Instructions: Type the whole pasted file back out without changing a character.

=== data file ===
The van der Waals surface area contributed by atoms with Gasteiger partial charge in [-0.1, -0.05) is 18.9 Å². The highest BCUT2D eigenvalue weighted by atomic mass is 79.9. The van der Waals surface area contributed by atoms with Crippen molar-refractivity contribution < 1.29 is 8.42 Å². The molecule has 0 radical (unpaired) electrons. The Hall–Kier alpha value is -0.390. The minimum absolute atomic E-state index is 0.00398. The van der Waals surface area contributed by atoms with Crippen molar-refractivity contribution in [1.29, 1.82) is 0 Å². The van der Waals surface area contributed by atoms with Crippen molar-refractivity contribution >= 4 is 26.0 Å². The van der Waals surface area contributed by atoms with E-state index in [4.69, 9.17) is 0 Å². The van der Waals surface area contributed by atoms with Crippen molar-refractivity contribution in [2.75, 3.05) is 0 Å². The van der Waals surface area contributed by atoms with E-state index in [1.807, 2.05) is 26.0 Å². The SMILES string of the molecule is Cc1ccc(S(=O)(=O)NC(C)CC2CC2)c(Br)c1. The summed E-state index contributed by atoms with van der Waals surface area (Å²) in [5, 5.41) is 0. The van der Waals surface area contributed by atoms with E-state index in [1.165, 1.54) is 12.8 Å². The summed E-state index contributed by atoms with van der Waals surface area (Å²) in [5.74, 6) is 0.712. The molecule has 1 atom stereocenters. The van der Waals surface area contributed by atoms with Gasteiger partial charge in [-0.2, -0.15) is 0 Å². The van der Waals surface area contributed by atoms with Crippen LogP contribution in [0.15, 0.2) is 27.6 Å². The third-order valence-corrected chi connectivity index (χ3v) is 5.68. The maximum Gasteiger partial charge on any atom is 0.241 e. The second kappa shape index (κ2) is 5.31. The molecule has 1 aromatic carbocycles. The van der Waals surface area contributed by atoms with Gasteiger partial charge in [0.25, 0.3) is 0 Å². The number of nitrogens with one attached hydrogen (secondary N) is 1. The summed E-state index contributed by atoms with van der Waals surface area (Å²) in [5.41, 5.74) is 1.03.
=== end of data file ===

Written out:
The van der Waals surface area contributed by atoms with Gasteiger partial charge in [-0.1, -0.05) is 18.9 Å². The highest BCUT2D eigenvalue weighted by atomic mass is 79.9. The van der Waals surface area contributed by atoms with Crippen molar-refractivity contribution < 1.29 is 8.42 Å². The molecule has 0 radical (unpaired) electrons. The Hall–Kier alpha value is -0.390. The minimum absolute atomic E-state index is 0.00398. The van der Waals surface area contributed by atoms with Crippen molar-refractivity contribution in [1.29, 1.82) is 0 Å². The van der Waals surface area contributed by atoms with Crippen molar-refractivity contribution >= 4 is 26.0 Å². The van der Waals surface area contributed by atoms with E-state index in [4.69, 9.17) is 0 Å². The van der Waals surface area contributed by atoms with Crippen molar-refractivity contribution in [2.75, 3.05) is 0 Å². The van der Waals surface area contributed by atoms with E-state index in [1.807, 2.05) is 26.0 Å². The SMILES string of the molecule is Cc1ccc(S(=O)(=O)NC(C)CC2CC2)c(Br)c1. The summed E-state index contributed by atoms with van der Waals surface area (Å²) in [5, 5.41) is 0. The van der Waals surface area contributed by atoms with E-state index in [1.165, 1.54) is 12.8 Å². The summed E-state index contributed by atoms with van der Waals surface area (Å²) in [5.74, 6) is 0.712. The molecule has 1 atom stereocenters. The van der Waals surface area contributed by atoms with Gasteiger partial charge in [-0.2, -0.15) is 0 Å². The van der Waals surface area contributed by atoms with Crippen LogP contribution in [0.15, 0.2) is 27.6 Å². The third-order valence-corrected chi connectivity index (χ3v) is 5.68. The maximum Gasteiger partial charge on any atom is 0.241 e. The second kappa shape index (κ2) is 5.31. The molecule has 1 aromatic carbocycles. The van der Waals surface area contributed by atoms with Gasteiger partial charge in [0.25, 0.3) is 0 Å². The number of nitrogens with one attached hydrogen (secondary N) is 1. The summed E-state index contributed by atoms with van der Waals surface area (Å²) in [5.41, 5.74) is 1.03.